4
$\begingroup$

Background

This is not about creating the perfect zombie refuge or about what items are needed to create one. Considering that zombies are killing people left and right, and the people who have watched too many zombies movies are already suspecting others - will people even be able to group together for survival ? For example, in this question the 2nd answer(which should be accepted answer according to me) one guy comments saying that everyone will be having the exact same idea ... if there is a crisis people will automatically consider helping themselves(mostly), which is problematic if there aren't enough supplies for everyone

Considering people will immediately think about going into these areas -

  • Home Depot
  • Gun Store

    i.e: Any place that seems perfect for defending against zombies(It may not be in reality, but for panicked people thats the only thing they can think of, and everyone is having the exact same idea)

Once every Tom,Dick and Harry start going to these areas in order to stock up on supplies they think they need, and then they see other people there as well - What would happen? Would they be able to work together or something ? Or at the very least, not kill everyone and take whatever they have ? (For this question, the zombie apocalypse has just started, the zombies are the running type (and the military is useless))

Question : Would people be able to work together, play nice and kill some zombies ?

$\endgroup$
6
$\begingroup$

It is actually the other way around. People that form well-functioning groups will survive the lone wolves by a large margin.

  • If you are alone and fall down the stairs, you are dead.
  • If you are alone and fall asleep, you will be robbed and/or murdered.

Etcetera. When society falls apart you need to form groups to survive. You will have more, know more, live longer... as long as the group flourishes.

From a website on real-life survival strategies:

In times of danger, many people can retreat into a defensive crouch, but "every man for himself" is a terrible strategy for post-disaster situations. Psychologists use the term "reciprocal altruism" to describe what happens when people overcome their tendency toward selfishness and work together. "We tend to extend help to others," says psychologist Andrew Shatté, one of the world's leading experts on the psychology of resilience, "on the understanding that some `other' will expend a few resources to save us." By working together, groups reduce the danger and stress to individuals. "Once their basic survival needs are met," says Shatté, "people like Vorderbruggen instinctively reach out to help the community. They are more resilient and happier with their lives for doing so."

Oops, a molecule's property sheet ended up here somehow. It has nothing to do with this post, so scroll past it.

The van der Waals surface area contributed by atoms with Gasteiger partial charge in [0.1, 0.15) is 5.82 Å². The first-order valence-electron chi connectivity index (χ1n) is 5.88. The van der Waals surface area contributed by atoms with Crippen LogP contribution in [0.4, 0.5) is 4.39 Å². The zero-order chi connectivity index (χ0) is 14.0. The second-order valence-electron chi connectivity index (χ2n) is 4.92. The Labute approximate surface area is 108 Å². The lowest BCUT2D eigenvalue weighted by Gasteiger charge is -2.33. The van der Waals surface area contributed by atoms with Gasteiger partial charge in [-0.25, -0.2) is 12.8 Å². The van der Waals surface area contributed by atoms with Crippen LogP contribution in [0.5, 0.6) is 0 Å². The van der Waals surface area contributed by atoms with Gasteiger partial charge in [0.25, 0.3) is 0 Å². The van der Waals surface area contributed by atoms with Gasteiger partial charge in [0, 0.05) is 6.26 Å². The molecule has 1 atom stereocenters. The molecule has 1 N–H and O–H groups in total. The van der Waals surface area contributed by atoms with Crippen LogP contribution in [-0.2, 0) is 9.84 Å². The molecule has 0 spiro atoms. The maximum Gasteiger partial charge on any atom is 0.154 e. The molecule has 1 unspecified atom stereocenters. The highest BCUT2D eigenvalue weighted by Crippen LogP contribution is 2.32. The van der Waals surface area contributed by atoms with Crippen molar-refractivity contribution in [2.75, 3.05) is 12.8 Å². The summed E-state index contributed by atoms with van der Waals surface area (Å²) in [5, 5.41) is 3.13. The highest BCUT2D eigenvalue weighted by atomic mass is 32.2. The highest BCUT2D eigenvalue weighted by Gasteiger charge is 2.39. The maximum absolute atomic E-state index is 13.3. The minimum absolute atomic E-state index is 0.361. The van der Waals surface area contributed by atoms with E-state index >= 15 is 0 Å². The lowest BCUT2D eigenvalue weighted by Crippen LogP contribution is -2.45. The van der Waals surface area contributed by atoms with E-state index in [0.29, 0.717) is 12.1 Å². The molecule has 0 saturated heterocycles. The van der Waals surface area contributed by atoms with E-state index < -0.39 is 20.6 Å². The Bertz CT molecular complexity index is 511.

From the book "The World Until Yesterday" by Jared Diamond on human survival without the trappings of modern society:

Most of us take for granted the features of our modern society, from air travel and telecommunications to literacy and obesity. Yet for nearly all of its six million years of existence, human society had none of these things. While the gulf that divides us from our primitive ancestors may seem unbridgeably wide, we can glimpse much of our former lifestyle in those largely traditional societies still or recently in existence.

References:
http://www.popularmechanics.com/adventure/outdoors/a4623/4331486/
http://www.goodreads.com/book/show/15766601-the-world-until-yesterday

$\endgroup$
0
$\begingroup$

Logically speaking, No.

Assuming that the average person is able to fend for themselves, there is no good reason to band together. All it means is more mouths to feed but a lack in efficiency increase. But as we all know, humans are social creatures. A complete loner would become (shocker) lonely and maybe even depressed.

Plus there's that whole morality argument, that if given the choice between good and evil(help the mother of 3 or kill her and her kids for their food), the average person will do the right thing. So from a simply mathematical perspective, there is no reason why people who can survive on their own would band together but in reality they would.

Exceptions

There are a few exceptions to the point above.

  1. People band together, not to defend against zombies, but to raid and kill others for their supplies.
  2. People band together to defend against, not the undead but the raiders mentioned above.
  3. The zombies are too powerful to reliably defend against alone (like World War Z).
  4. People band together for mutual skills. A prime example is Eugene in the Walking Dead; he has no physical skills, but he is very smart so it benefits less intelligent people (Abraham) to join with him.
$\endgroup$

Your Answer

By clicking “Post Your Answer”, you agree to our terms of service, privacy policy and cookie policy

Not the answer you're looking for? Browse other questions tagged or ask your own question.